I'm working on a forecasting weekly sales by category. I want to make sure I'm doing it correctly.

    date    DiningSales
3/1/2015    243334
3/8/2015    556637
3/15/2015   554315
......
10/1/2017   343660

I've read Rob Hyndman website and see he recommends TBATS for weekly data. My date range is from 3/1/2015-10/1/2017. I want to predict the next 4 weeks. Here is my code:

dining.data <- read.csv("sales_dining.csv", fileEncoding="UTF-8-BOM")
dining.df <- dining.data$DiningSales

dining.ts <- ts(dining.df, 
                 freq=365.25/7, start=2015+59/365.25)

dining.tbats <- tbats(dining.ts)
dining.fc <- forecast(dining.tbats, h=4)
plot(dining.fc, ylab="dining orders")

The code runs but my predictions for the next 4 weeks seem way off. My questions are:

  1. Did I use the correct frequency to get weekly data?
  2. Is my start date correct? I want the start date to be 3/1/2015.
  3. The next four predictions change the date to 10/7 to 2017.768. Is there a way to have the date in the results be in an actual date format?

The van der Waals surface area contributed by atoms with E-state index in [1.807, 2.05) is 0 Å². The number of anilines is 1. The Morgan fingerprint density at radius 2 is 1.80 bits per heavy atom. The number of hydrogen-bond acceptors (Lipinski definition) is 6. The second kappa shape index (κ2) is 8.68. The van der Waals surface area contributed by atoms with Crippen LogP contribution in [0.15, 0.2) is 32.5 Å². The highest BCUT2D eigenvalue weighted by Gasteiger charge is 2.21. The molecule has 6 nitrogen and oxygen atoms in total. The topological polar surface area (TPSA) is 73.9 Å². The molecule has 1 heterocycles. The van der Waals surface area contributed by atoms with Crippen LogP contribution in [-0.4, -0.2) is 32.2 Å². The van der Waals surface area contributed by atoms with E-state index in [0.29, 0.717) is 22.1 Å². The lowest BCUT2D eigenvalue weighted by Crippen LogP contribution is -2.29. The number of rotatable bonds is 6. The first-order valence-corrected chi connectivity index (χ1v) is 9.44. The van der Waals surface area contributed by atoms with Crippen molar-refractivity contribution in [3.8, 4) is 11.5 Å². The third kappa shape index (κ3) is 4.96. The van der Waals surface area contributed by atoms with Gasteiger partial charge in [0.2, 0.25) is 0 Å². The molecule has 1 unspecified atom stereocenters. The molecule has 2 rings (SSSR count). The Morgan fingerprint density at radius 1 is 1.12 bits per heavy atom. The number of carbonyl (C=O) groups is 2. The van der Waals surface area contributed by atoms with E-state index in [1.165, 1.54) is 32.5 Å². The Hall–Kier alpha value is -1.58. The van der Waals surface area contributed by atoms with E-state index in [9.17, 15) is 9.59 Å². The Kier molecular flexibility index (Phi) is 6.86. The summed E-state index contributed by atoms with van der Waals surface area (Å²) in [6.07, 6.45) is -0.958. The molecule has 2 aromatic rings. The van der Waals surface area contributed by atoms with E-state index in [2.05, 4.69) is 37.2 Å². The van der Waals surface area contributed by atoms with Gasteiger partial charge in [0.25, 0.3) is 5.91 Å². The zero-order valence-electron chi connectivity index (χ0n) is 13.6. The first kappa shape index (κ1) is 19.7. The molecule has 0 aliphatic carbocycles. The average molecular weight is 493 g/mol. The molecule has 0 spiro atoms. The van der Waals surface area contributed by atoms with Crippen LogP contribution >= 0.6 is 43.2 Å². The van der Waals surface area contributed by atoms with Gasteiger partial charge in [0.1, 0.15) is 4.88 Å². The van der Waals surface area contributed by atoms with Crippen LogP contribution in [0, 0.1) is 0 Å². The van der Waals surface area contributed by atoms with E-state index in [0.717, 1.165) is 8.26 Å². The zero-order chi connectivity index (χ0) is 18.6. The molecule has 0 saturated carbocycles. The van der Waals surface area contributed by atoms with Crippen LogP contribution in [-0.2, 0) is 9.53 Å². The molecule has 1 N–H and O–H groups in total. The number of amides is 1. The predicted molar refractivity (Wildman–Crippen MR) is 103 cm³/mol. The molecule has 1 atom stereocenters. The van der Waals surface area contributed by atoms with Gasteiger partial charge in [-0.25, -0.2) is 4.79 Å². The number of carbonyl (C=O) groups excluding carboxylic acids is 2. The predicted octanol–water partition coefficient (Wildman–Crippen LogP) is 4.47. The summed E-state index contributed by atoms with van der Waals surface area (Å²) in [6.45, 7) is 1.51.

4. Finally it seems like there isn't a lot out there for weekly forecast, rather monthly, annual or even daily or hourly. Is weekly data harder to have a more accurate prediction?

freq=365.25/7 means you are assuming a year-long seasonality in your data. Since your results don't look good, try removing the seasonality by setting freq=1.

You can also try using the ets and auto.arima functions with freq=1 to see what kind of results they give. If the seasonality of your data is not strong, using a non-seasonal model will likely give better results.

You don't have a ton of data, but you could perhaps hold out a test set of 1 year to compare the tbats, ets, and auto.arima predictions.

If you have an external data that might affect sales (e.g. holidays or promotions) you can include that data in the auto.arima model, but not tbats or ets.

Also, 243334 on 3/1/2015 vs 556637 on 3/8/2015 is a pretty huge jump for 1 week: are you sure you don't have a data quality issue?

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